Boiling (if you can) is better than flame cooking – Also remember that boiling food is quick, especially if you cut what you are cooking small, and this means you only need to use one cooking pot rather than having to spend time whittling a cooking spit and other camp kitchen items. Boiled food also retains all the fat and juices rather than it dripping into the fire so you will get a lot more goodness from a boiled squirrel or rabbit than you might from one which you have roasted on the fire. Remember the time and effort it has taken to catch your game in the wild and this will be an important consideration.
Boil over flame, not embers – Picking your cooking method carefully relates to fuel. To boil something over the campfire, the quickest way is to suspend your cooking pot over the flames, not in the embers. It sounds obvious but so many people are used to cooking on a barbeque nowadays that flames are often overlooked as the stage of the fire that we want to get past to produce embers. Yes, cooking on embers is great and if you don’t have a cooking pot you might have no choice but to roast something on the fire on a spit or produce a bed of embers which you can lay food directly on, or bury it in embers to cook it. However to get a decent bed of embers your fire needs to burn for quite some time and you will need a lot of fuel, also there is a lot more to clean away from a large bed of embers than there is from a small twig fire.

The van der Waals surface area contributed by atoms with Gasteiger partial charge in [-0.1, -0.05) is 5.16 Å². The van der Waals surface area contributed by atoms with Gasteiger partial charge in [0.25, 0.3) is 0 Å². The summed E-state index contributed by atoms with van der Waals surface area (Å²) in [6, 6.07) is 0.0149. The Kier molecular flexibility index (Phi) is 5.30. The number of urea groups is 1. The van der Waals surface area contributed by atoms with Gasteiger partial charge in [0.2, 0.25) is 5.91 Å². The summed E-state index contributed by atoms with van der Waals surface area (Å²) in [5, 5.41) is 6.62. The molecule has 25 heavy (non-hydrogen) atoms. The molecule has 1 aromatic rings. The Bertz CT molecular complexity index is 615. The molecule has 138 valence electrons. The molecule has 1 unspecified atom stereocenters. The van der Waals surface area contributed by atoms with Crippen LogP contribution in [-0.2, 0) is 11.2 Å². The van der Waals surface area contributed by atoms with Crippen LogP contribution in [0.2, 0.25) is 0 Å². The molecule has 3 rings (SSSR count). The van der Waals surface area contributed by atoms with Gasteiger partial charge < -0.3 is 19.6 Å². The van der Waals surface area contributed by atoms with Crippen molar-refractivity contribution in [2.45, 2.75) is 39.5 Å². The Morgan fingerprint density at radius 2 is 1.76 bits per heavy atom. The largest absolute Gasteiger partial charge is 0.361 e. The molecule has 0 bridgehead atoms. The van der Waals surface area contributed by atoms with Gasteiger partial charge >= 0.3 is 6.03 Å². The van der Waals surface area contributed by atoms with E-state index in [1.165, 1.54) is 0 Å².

The type of firewood for a stealth fire – Small twigs and sticks are the best type of fuel for what you want for a quick, low impact, fire. Find large bundles of dry twigs, snap them off as you go rather than collecting them all in the same place, especially if you are trying to remain unnoticed, as a single tree with all the low hanging dead twigs broken off is a sure sign that someone has been gathering fire wood. The finest of these twigs should be no thicker than a matchstick and will be the best fuel that will catch the flame from your tinder, which might be dry grass or birch bark. Collect twigs up to the size of a pencil or as thick as your little finger. A good armful of twigs this size will easily boil a liter pot of water very quickly.